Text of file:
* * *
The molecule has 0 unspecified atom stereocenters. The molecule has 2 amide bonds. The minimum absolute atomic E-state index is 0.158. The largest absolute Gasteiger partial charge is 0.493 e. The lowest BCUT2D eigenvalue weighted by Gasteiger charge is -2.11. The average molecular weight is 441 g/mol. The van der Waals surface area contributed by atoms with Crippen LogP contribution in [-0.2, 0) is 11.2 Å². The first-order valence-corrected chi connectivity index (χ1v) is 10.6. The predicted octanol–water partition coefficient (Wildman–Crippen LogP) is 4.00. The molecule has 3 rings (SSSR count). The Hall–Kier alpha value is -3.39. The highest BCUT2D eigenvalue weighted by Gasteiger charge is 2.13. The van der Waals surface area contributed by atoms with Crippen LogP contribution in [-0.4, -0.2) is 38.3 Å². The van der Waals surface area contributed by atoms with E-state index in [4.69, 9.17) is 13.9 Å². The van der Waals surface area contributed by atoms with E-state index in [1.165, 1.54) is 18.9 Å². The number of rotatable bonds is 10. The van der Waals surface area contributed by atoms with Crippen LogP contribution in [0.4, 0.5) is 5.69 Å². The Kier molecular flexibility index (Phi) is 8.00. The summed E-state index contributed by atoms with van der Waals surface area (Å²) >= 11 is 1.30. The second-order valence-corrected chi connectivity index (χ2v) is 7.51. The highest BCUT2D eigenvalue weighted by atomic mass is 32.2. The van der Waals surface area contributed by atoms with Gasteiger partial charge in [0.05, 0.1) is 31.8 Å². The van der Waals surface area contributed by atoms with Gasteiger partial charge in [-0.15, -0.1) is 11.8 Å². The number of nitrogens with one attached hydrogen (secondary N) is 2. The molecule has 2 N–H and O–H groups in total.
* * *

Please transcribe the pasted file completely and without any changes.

The molecule has 0 unspecified atom stereocenters. The molecule has 2 amide bonds. The minimum absolute atomic E-state index is 0.158. The largest absolute Gasteiger partial charge is 0.493 e. The lowest BCUT2D eigenvalue weighted by Gasteiger charge is -2.11. The average molecular weight is 441 g/mol. The van der Waals surface area contributed by atoms with Crippen LogP contribution in [-0.2, 0) is 11.2 Å². The first-order valence-corrected chi connectivity index (χ1v) is 10.6. The predicted octanol–water partition coefficient (Wildman–Crippen LogP) is 4.00. The molecule has 3 rings (SSSR count). The Hall–Kier alpha value is -3.39. The highest BCUT2D eigenvalue weighted by Gasteiger charge is 2.13. The van der Waals surface area contributed by atoms with Crippen LogP contribution in [-0.4, -0.2) is 38.3 Å². The van der Waals surface area contributed by atoms with E-state index in [4.69, 9.17) is 13.9 Å². The van der Waals surface area contributed by atoms with E-state index in [1.165, 1.54) is 18.9 Å². The number of rotatable bonds is 10. The van der Waals surface area contributed by atoms with Crippen LogP contribution in [0.4, 0.5) is 5.69 Å². The Kier molecular flexibility index (Phi) is 8.00. The summed E-state index contributed by atoms with van der Waals surface area (Å²) >= 11 is 1.30. The second-order valence-corrected chi connectivity index (χ2v) is 7.51. The highest BCUT2D eigenvalue weighted by atomic mass is 32.2. The van der Waals surface area contributed by atoms with Gasteiger partial charge in [0.05, 0.1) is 31.8 Å². The van der Waals surface area contributed by atoms with Gasteiger partial charge in [-0.15, -0.1) is 11.8 Å². The number of nitrogens with one attached hydrogen (secondary N) is 2. The molecule has 2 N–H and O–H groups in total.